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MLB suspends Brandon Workman; no ban for David Price

Home plate umpire Dan Bellino ejected Brandon Workman in the sixth inningFriday.

Barry Chin/Globe Staff

Home plate umpire Dan Bellino ejected Brandon Workman in the sixth inning Friday.

CLEVELAND — Red Sox pitcher Brandon Workman was suspended six games by Major League Baseball for throwing a pitch behind the head of Tampa Bay’s Evan Longoria on Friday.

Workman was informed of the decision Tuesday and immediately appealed. He will make his scheduled start against the Cleveland Indians Wednesday night.

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MLB said Workman was disciplined because the pitch to Longoria came after both teams had been warned against retaliation by home plate umpire Dan Bellino in the first inning after Tampa Bay lefthander David Price hit Red Sox slugger David Ortiz in the back with a fastball.

Price was not suspended.

“I really didn’t know what to expect. That’s their decision,” Workman said. “We’re going to appeal it. I knew beforehand that if you get ejected, automatically you’re fined. I didn’t know about a suspension.”

Workman was certainly acting in defense of a veteran teammate. But he repeated his words from last week, saying the ball slipped out of his hands because it was raining.

“Hopefully they take that into consideration,” said Workman, who until Friday never had been ejected from a game in his career.

Ortiz was far less measured with his words.

“I don’t even know what to say,” said Ortiz. “They started everything up and we have to pay for it, basically. That’s the message that I’m getting, right? I don’t have any answers about that.”

Ortiz also appreciated what Workman did.

“He’s supposed to back up his teammate,” said Ortiz. “That’s what he did. I don’t want to see anybody getting hit or getting hurt, you know what I’m saying?

“To be honest with you, nobody planned Workman going out there and trying to hit Longoria. He missed, but at least he sent a message. You hit my players, I hit yours.”

Red Sox manager John Farrell said the team presented a case to MLB senior vice president of standards and operations Joe Garagiola Jr.

“They thought this was the appropriate way to go,” said Farrell.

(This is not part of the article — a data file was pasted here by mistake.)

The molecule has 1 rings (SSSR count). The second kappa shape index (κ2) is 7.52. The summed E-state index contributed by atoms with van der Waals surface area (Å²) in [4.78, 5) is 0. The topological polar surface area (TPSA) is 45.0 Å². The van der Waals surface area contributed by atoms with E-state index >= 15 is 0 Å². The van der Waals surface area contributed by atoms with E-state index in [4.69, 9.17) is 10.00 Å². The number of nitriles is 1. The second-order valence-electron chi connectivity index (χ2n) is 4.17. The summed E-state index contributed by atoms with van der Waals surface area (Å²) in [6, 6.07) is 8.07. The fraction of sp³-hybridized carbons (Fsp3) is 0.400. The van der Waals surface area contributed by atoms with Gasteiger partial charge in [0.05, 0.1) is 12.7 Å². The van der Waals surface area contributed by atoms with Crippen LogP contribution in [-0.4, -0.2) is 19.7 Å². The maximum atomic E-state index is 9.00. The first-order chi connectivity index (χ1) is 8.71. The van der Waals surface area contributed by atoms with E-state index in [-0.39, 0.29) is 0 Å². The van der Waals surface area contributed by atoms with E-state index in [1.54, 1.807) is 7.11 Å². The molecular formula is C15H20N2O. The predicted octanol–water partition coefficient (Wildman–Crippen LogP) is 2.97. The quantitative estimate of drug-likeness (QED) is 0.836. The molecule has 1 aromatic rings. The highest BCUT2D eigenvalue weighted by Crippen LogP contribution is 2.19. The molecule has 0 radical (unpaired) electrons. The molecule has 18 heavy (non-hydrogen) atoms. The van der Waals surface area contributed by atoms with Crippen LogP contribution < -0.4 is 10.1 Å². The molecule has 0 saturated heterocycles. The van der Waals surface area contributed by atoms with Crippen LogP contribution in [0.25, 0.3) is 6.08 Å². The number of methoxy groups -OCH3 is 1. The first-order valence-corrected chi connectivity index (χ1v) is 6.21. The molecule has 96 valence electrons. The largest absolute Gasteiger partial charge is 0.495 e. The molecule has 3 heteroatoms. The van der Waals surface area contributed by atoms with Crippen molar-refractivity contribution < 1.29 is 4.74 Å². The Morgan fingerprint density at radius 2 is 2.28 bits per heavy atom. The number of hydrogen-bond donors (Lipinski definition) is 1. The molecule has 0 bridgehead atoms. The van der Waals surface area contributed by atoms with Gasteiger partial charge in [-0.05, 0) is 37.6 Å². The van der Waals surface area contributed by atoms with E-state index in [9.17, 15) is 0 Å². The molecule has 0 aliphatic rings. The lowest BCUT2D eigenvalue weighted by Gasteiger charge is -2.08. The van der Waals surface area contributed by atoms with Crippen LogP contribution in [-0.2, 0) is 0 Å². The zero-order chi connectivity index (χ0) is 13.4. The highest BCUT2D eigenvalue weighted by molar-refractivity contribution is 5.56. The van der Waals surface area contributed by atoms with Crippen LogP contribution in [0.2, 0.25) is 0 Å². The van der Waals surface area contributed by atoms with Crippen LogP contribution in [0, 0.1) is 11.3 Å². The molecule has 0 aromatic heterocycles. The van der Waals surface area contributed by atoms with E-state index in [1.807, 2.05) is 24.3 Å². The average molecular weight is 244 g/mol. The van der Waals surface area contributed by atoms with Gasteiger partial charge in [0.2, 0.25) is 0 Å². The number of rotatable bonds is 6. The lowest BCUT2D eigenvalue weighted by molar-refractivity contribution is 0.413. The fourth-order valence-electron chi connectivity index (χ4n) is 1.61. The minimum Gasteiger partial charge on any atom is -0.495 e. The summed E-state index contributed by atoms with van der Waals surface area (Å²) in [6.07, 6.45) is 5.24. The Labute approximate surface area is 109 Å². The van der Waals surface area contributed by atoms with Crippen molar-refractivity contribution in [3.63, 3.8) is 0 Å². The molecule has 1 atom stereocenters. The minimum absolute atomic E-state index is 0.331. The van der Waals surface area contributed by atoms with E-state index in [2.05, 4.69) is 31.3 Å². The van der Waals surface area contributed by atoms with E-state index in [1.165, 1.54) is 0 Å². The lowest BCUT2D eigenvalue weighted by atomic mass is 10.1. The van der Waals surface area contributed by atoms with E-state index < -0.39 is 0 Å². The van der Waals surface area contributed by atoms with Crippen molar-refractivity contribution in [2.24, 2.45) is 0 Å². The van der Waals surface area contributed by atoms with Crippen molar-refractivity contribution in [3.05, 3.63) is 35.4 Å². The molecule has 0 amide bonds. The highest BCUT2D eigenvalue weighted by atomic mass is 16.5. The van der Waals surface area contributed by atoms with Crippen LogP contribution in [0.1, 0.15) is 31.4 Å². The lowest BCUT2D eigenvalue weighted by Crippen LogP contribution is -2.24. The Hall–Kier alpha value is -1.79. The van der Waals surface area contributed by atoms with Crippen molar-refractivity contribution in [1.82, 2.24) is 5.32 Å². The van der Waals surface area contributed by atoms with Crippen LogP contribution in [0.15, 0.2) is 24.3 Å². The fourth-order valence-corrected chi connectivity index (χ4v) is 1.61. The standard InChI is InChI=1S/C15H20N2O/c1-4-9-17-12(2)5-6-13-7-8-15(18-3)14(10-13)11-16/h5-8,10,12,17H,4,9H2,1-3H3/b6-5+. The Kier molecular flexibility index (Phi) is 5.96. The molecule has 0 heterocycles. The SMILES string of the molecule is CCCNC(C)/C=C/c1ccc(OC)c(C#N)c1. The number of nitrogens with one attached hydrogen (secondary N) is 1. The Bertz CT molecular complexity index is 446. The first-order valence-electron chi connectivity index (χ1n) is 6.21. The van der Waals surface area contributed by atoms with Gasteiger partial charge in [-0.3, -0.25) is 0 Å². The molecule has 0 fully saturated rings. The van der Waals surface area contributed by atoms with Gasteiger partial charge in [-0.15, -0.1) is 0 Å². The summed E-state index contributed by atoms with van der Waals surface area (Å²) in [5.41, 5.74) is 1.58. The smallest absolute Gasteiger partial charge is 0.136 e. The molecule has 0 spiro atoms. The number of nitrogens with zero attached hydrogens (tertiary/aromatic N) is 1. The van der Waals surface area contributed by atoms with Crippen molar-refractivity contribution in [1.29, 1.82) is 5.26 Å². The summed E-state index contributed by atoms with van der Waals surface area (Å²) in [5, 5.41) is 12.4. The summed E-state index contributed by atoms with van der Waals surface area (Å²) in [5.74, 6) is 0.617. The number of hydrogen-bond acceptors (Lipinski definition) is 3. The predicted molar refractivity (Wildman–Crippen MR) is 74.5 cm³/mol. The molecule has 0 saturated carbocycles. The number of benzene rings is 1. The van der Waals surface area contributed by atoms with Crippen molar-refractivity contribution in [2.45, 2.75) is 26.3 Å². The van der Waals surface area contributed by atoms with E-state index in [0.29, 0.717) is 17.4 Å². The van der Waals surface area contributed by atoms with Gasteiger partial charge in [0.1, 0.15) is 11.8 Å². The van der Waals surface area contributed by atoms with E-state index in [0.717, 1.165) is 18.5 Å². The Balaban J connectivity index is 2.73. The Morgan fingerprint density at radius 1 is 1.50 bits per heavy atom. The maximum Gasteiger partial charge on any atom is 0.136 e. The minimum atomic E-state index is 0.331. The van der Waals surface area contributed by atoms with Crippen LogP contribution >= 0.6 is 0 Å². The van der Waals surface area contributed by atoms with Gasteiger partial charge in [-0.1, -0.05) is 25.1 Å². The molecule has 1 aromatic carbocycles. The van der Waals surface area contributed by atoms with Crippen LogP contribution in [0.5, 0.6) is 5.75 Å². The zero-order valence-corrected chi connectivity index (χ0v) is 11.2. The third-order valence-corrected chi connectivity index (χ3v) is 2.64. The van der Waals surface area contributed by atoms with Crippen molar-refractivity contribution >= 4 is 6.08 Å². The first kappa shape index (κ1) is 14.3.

MLB, as is custom, offered no explanation beyond a statement saying Workman was suspended.

The incidents stemmed from Game 2 of the American League Division Series last season. Ortiz hit two home runs off Price and watched the second one for a few seconds before jogging around the bases.

Price took offense and called Ortiz after the game to complain. The Tampa Bay pitcher also ranted on social media about him. Price later called Ortiz back and apologized. Price also apologized via Twitter.

“Everything was fine,” Ortiz said.

Ortiz then used a string of expletives to describe what he thought about Price waiting seven months after his apology to hit him.

Given the previous encounter, the fact that Price intentionally hit Ortiz was obvious, and Bellino quickly issued a warning.

Price essentially admitted his intent the next day, saying he acted in the same fashion pitchers did years ago. Ortiz can’t understand how MLB didn’t take that into account.

“I thought the rule was for everybody,” he said. “I thought that the minute you figure someone hit someone on purpose — the rule says it right there — you’re going to follow up with it. In this case, it seems like they ain’t.”

In Miami, Price had little reaction when told what Ortiz said.

“I’m past it,” he told reporters. “I have nothing else to say. People are going to have enough to say. I’m over it.”

Rays manager Joe Maddon chided Ortiz.

“I’d like to believe if he . . . had more of an opportunity to think about it, he’d respond differently,” Maddon said.

The Rays do not play the Red Sox again until July 25. If Price hits Ortiz again, prepare for fireworks.

“I made my point clear,” said Ortiz. “I’m not going to get hit again, not by him. I’m not going to get hit again by him.

“He did it on purpose. He punked me and that was very disrespectful. I’m a grown-ass man. I’ve been around the league a long time and I know how to take care of business on my own.”

Peter Abraham can be reached at pabraham@globe.com.
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